If I had a dollar for every time I've heard someone talk about "delivering" a training, I'd be.....well, let's just say that I could buy a lot of pizza!
As in any field, language matters, and enthusiasts in dialogue education circles are no exception. We can have long debates over the relative merits of "teacher-centred vs. learner-centred vs. learning-centred", never quite agree with each other, but walk away richer for having had a respectful dialogue.
But when it comes to "delivering training", I draw the line. "Delivering" is a term that we use for:
- flowers (good),
- pizza (mmmm!)
- books from Amazon or Chapters (convenient, if bad for independent bookstores)
- parcels by UPS (handy, but I'm not sure about all that brown in one place...)
- ordinance (Military Orewellian newspeak for "bombs")
But good or bad, using the term "delivery" to describe training or teaching really bugs me for 4 reasons:
1. "Deliver" implies that the learners are passive.
Sure they might have dialed a 1-800 number or surfed to a website, and chosen their toppings, but then all they have to do is sit there with their mouth open and receive the new knowledge and skills that we impart. Delivery, to me, implies passivity: they have no agency, they don't need to make decisions and we certainly don't expect them to engage in any critical reflection on the learning (e.g. What is the significance of anchovies in your community?).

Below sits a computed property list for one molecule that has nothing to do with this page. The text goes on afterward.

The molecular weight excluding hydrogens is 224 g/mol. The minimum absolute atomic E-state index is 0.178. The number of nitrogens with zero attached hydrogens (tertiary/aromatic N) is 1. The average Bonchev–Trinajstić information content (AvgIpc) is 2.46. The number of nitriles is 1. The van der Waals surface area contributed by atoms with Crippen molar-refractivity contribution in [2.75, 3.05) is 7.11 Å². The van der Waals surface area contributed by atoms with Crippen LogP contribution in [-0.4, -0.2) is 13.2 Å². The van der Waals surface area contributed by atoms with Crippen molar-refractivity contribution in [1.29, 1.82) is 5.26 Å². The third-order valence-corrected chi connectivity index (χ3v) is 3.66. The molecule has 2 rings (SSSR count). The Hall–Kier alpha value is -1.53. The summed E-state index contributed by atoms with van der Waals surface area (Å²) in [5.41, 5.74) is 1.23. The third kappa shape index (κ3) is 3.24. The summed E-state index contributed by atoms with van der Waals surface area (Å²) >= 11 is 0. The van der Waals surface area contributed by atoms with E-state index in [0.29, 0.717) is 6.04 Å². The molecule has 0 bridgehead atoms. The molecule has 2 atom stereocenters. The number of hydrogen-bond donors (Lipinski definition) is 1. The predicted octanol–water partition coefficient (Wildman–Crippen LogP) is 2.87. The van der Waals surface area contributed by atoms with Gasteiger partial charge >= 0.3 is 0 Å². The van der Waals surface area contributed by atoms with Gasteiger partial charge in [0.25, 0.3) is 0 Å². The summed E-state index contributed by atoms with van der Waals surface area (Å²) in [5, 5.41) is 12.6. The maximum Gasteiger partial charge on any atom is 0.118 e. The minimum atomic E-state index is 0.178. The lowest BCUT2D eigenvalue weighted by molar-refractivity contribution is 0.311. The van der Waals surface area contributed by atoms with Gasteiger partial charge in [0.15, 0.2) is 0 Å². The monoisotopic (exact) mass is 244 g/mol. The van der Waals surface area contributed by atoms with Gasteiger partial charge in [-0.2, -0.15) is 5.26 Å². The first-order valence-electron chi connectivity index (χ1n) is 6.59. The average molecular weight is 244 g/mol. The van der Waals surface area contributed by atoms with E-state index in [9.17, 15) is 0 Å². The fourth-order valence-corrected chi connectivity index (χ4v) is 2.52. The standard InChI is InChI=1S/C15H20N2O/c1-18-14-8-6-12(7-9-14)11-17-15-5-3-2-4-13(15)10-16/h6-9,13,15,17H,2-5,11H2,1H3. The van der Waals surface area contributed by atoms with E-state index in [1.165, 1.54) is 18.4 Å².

The delivery mindset reflects the old paradigm in which because the authority figure says something, it must be true. Because I taught it, you must have received, understood and accepted it. But it has never worked that way. Sure students may have dutifully "absorbed" what the teacher said and regurgitated back on the exam, but if it stuck more than three days after the end of term, it was probably because they made some meaning of it because they wanted to. Learning is an act of the will; I cannot "learn" anyone; it is up to them to be actively involved in the process.
In reality, learners ARE the active Subjects (Decision makers) of their own learning. They make thousands of almost unconscious decisions in every learning situation to "triage" the barrage of information that is firing at them by criteria like: how does that make me feel? what is useful here? what new insights does that provide me? how is the teacher acting towards me? what of this resonates with what I've heard before? what sounds or looks preposterous?
Like or not, learners are always engaging in this "internal" dialogue whenever they are in a class or workshop or reading a book. (In fact, you're doing it right now as you read this: "Hey, good point, Dwayne! No! That's a load of ....!). So why not celebrate their agency and make it an explicit part of their learning process?
2. "Deliver" commodifies the learning as a product
Just like a book that can be sent in the mail, "delivering" learning suggests that the new Knowledge, Skills or Attitudes is a pre-fabricated, complete, generic package of facts, images and PowerPoint slides that you can just pull off the shelf and send to someone. No customization is required; just sign here and take it with lots of water.